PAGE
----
The picture of Fonssagrives is accompanied by a dozen of these angels of reality (a sewer cleaner, a balloon saleswoman, a fishmonger, two butchers and so on). In their sight you see the world again. “If our age is to have a lasting art, its roots must be in a broad base of human understanding and need,” the photographer wrote to his editor at Vogue. “Irving Penn could work in its rarefied atmosphere for only so long before seeking fresh air. He had not been born to privilege and never craved its niceties; the social whirl was nothing to him,” argues author Maria Morris Hambourg in Irving Penn: Centennial, the great book distributed with the show. “The stunning recognition that any people, however remote, are not the other but oneself in different guise generated a sympathetic current and an urge to bridge the disconnect. This is an underlying premise of Penn’s portrait practice.”
“I preferred the limited task of dealing only with the person himself, away from the accidentals of his daily life, simply in his own clothes and adornments, isolated in my studio. From himself alone I would distil the image I wanted, and the cold light of the day would put it onto the film,” Penn explained. “I’m a surprisingly limited photographer, and I’ve learned not to go beyond my capacity. I’ve tried a few times to depart from what I know I can do, and I’ve failed. I’ve tried to work outside the studio, but it introduces too many variables that I can’t control. I’m really quite narrow.”
“Penn was very conscious of the fleeting quality of what he was photographing,” says writer Edmonde Charles-Roux – who was exceptionally useful to him when he was in Paris for the Vogue commissions – in Anne Lacoste’s interview in the publication about the Small Trades series. “Penn’s powers of observations were worthy of an entomologist. When I watched him work, I often found myself comparing him to the great, brilliant monsieur [Jean-Henri] Fabre, the world-famous Provençal scientist. I suspect that Irving, like him, could stay interested for hours in an ordinary insect, a fly, or an ant. His exceptionally powerful perceptiveness takes him very far, very much beyond photography, and we learned this as we went along. Penn also has that magnificent capacity to reflect deeply and to question himself.”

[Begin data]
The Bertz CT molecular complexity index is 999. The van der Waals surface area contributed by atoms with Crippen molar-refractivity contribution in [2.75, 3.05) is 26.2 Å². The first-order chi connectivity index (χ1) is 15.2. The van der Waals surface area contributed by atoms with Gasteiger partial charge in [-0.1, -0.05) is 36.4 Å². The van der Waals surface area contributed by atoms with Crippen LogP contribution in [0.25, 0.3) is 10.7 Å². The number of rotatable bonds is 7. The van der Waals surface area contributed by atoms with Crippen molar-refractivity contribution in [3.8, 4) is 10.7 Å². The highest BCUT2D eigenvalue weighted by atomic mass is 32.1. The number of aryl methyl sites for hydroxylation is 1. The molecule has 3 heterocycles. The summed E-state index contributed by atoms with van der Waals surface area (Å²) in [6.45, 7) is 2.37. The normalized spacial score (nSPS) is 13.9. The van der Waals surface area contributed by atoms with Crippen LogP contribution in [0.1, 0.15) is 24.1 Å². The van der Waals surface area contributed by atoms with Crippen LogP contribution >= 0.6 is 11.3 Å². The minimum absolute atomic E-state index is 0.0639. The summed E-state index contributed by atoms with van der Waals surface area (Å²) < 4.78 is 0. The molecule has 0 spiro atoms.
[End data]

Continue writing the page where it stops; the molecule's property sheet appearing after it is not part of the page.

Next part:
The clearcutness of Irving Penn’s imagery (his studio was sometimes referred to as the Hospital) has its moments of conscious “self-sabotage”. Is that mouse droppings on the studio floor in some of his Corner Portraits? What about that fat fly in his fruity Still Life with Water Melon, New York, 1947, or the earring that produces the “wart” on Fonssagrives’s chin in Woman with Roses? Humery stops at the soft and fleshy Nude No 147, New York, 1949–1950. “It is something between sculpture and painting, and he did these heavy bodies to play with the flesh as a reaction against the very thin and elegant beauties in the magazine. It was one of the first works he did for himself. It is really amazing when you see that.” He whispers in wonder and points at the model’s mole on her belly.
Mr Penn kept this series for himself for several decades. Edward Steichen, who was heading the Department of Photography at the Museum of Modern Art with his post-World War II ideas of a global family, said that he wanted anything from Irving Penn but “None of those nudes.” In his The New Yorker (January 21, 2002) review of the Penn nudes in the Earthly Bodies show at The Met, Anthony Lane writes how he “began to envisage Penn as a quiet American cousin of the Catherine Deneuve character in Belle de jour . She, blessed with a husband who looks like a male model and behaves like a perfect gent, seeks afternoon solace in the paws of the misshapen and the voluminous, as if to reassure herself, like Penn, that beauty is not always truth, and that truth comes in different sizes.”